What should you do if your small open boat capsizes? Your immediate action is to stay by the boat. Call for help through the radio or lighting up a flare to send signals.
Aside from staying calm, get to know what caused the boat to capsize. Identifying this can help you address the problem and to be careful next time. Get to know how to avoid this accident with this short guide.
Actions to take during a boat capsizing
A boat capsizing means it turned upside down or the boat tipped over. It can be because of rough waves, harsh weather, or it hit a boulder or another boat.
Here is a list of things you should do.
Table of Contents
- What Should You Do First: Immediate Actions
- Survival Techniques and Safety Measures
- Additional Tips for Staying Safe
What Should You Do First: Immediate Actions
In a boat turning incident or any emergency situation, always try to stay calm first. Do not panic!
- Pay attention to your surroundings. Check if the people you boarded with are all with you. Do a headcount.
- Make sure no one is injured or tends to them if they are. Check if there is someone trapped when the boat capsized. Lift the vessel if you can with the help of other passengers. If someone falls overboard, throw a life buoy and heave them with the appropriate heaving line.
- If you are all in the water, hand out life jackets, especially to children. This also helps in warding off the cold that can cause hypothermia.
- Gather all passengers around. This makes it easier to rescue when all people are in one place, which is near the boat.
- Send a signal for help. You can use an emergency position-indicating radio beacon (EPIRB). If there is none, use any form of communication you have to the dock.
- Your last resort is to light up a flare and blow whistles. Do this only when you see signs of other life around or above you (e.g. helicopter). This makes it easier to be seen by others and send immediate help.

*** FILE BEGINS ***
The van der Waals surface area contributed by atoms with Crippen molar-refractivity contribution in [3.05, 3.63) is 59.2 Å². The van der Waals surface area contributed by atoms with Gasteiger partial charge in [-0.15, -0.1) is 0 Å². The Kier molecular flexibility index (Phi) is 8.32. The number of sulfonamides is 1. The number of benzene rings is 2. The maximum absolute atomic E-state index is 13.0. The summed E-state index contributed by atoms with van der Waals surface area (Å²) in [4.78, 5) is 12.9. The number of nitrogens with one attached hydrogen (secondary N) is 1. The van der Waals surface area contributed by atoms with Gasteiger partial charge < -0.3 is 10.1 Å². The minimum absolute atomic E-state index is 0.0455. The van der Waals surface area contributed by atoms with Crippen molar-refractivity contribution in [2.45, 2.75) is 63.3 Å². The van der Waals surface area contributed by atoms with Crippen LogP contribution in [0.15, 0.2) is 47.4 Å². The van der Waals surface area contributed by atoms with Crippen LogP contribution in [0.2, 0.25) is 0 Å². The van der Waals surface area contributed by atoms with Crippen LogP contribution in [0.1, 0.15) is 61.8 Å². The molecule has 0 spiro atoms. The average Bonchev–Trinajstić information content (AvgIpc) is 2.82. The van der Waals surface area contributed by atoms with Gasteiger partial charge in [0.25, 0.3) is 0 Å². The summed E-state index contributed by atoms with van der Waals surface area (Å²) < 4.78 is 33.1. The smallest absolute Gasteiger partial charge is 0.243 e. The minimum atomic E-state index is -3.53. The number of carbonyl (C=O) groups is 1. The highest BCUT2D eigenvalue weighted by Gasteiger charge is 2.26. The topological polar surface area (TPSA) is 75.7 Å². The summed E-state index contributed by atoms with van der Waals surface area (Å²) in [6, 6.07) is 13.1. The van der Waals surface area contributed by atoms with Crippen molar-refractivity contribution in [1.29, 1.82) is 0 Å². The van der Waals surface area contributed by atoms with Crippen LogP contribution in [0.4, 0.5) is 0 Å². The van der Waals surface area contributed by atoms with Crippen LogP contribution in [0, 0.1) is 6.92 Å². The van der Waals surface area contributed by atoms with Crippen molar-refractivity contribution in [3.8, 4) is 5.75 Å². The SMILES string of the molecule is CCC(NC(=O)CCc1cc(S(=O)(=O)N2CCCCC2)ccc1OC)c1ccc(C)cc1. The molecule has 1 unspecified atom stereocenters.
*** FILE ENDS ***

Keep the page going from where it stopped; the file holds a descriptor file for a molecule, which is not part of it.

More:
Survival Techniques and Safety Measures
When you have completed all necessary and immediate action, make sure to do the following when your boat overturned:
1. Know Your Location
Use your GPS, compass, or up-to-date chart to help you know where you are. This helps in communicating with your rescuers.
2. Pay Attention to Your Surroundings
Aside from the boat capsizing, other things can happen. This includes but is not limited to rain, fog descending on you, high or low tide, and sudden, harsh waves. Being observant helps in avoiding other possible accidents and injuries.
3. Assign Roles
The best way to go on about survival is to assign roles. Survey the passengers with you. Check who is capable and who has skills useful for ensuring everyone stays safe. Roles can be the ‘lookout,’ ‘navigator,’ ‘communicator,’ and ‘signaler’ or someone who yells, whistles or lights up the flare.
Additional Tips for Staying Safe
The best way to avoid accidents is to have pre-departure safety measures. Here are the common ones you should do:
1. Make Sure Not to Overload the Boat
Excess weight or swamping your boat is the most typical reason why they capsize. Other reasons are uneven weight distribution, sharp turns, and inclement weather. It is why you should always keep in mind not to go over the boat’s maximum capacity.
This procedure includes evaluating the headcount as well as the weight of supplies you will bring with you. All these reduce the risk of capsizing.
2. Check for Leaks and Possible Damage
Before using the boat, inspect the drain plugs, wiring, navigation system, engine, boat floor and walls, and other fittings of the vessel.
The last thing you want is for the boat to break down or absorb water, as well as run the risk of someone slipping and falling overboard.
3. Educate Every Passenger on Equipment and Systems
Informing everyone of emergency equipment is crucial. This includes a first aid kit, flares, life jackets, and fire extinguishers. In this way, anyone can easily respond if watercraft emergencies do happen.
Teach passengers how to operate systems as well. From using the radio and GPS to the bilge pump and extra lines, everyone, or at least most adults, should know how to navigate them.
What should you do if your small open boat capsizes? Make sure to stay above the water if you can. Use floaters like water bottles if available. Do a headcount, and assign roles to help all passengers to stay safe and survive.
Above all, stay calm. Nothing good comes out of panic, especially when someone falls overboard. It only raises alarm and doesn’t help anyone. Be observant of both your fellow passengers and your surroundings. As long as you look out for each other and signal for help the best you can, you can be rescued.
Ten years of enjoying countless trips on boats never made me love them any less! So I am here to put all those experiences into good use for other boaters who want to have a safe and fun trip with their friends and families.